Perhaps surprisingly, FitzGerald doesn't think Vioxx, which was reported to be linked to thousands of heart attacks and deaths, should have been pulled. He would prefer a scientific investigation to separate the risks from the benefits. He's working in a consortium of dozens of groups investigating who are the people for whom particular anti-inflammatory drugs are most likely to work, and for whom they are most likely to cause a problem.
This 10-year research effort is chasing the dream of personalized medicine -- the idea that a person's individual genetic makeup can reveal which specific medical treatments are best for him or her.
Because pain isn't a disease, understanding how different pain medications work differently in different people is a big challenge -- but it's what FitzGerald would like to see happen in the next decade.
"I think it would not only provide incredible benefit to how we treat pain and inflammation, but I think it would also potentially be a sort of paradigm that we could then extrapolate to other large classes of drugs that are used to treat these syndromes or disease," he said.
"And if we had done it once, we could do it much faster than over a decade for the next class of drugs."
The cell clock tango
FitzGerald's other major research interest is called molecular clockworks. This is a fairly new science that can be applied to many areas of physiology, based on the idea that the body has within it 24-hour clocks, regulated by genes that operate in these daily cycles.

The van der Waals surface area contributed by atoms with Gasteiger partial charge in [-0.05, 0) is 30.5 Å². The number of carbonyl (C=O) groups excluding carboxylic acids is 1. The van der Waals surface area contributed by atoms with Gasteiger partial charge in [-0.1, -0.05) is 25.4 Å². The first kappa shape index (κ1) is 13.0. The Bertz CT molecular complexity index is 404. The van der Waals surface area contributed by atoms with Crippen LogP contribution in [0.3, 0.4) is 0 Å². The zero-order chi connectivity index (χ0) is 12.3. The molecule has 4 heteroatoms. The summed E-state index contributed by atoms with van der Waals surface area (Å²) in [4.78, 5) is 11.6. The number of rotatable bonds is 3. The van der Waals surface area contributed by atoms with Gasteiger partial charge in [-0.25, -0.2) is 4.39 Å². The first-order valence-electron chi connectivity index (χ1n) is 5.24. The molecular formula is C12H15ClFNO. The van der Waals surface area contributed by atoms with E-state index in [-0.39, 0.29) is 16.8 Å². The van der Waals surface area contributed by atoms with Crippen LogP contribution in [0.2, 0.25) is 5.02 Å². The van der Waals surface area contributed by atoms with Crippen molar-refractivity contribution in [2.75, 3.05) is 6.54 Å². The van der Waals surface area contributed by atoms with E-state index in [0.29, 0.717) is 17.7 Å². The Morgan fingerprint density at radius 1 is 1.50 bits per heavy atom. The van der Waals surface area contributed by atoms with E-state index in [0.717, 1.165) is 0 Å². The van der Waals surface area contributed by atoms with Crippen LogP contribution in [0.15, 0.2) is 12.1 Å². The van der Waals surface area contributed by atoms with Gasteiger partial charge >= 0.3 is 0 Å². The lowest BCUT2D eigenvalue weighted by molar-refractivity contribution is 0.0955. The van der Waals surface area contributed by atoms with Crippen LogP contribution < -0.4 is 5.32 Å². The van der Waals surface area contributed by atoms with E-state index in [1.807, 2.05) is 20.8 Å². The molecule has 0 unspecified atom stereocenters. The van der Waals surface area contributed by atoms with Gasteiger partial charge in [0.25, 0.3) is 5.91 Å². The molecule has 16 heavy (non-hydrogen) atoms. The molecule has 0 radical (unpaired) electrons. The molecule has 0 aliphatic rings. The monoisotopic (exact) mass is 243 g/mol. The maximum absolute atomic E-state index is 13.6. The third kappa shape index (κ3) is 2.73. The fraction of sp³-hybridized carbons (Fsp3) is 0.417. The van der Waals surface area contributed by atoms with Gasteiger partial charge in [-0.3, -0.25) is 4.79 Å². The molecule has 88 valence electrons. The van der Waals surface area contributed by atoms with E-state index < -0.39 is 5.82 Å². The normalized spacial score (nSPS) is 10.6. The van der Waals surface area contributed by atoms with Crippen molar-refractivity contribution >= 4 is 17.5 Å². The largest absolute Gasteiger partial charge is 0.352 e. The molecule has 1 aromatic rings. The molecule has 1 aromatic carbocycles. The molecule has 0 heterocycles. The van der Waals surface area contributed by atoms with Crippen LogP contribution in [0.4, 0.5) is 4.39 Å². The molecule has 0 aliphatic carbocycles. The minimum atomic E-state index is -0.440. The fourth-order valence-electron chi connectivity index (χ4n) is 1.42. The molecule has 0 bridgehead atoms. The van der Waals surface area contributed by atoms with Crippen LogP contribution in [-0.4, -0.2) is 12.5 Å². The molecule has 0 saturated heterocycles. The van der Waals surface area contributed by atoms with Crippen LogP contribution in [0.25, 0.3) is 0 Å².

There's a master clock in the brain, and FitzGerald and colleagues identified a possible signal from the brain to instruct clocks in the vascular system. They have also investigated the role of various genes that are relevant to the clock in determining the oscillation of blood pressure.
The heart clock can send messages to the brain clock, too. It's like an orchestra, says FitzGerald, in which musicians not only follow the conductor, but can also function independently, and -- according to his unpublished research -- even influence each other.
An exciting area of exploration is how these clock networks interact across different tissues, he said. Could the clocks be manipulated so as, for example, to slow down the progress of Alzheimer's while not messing up metabolism?
"I think it's the beginning of an era as far as this field is concerned," he said.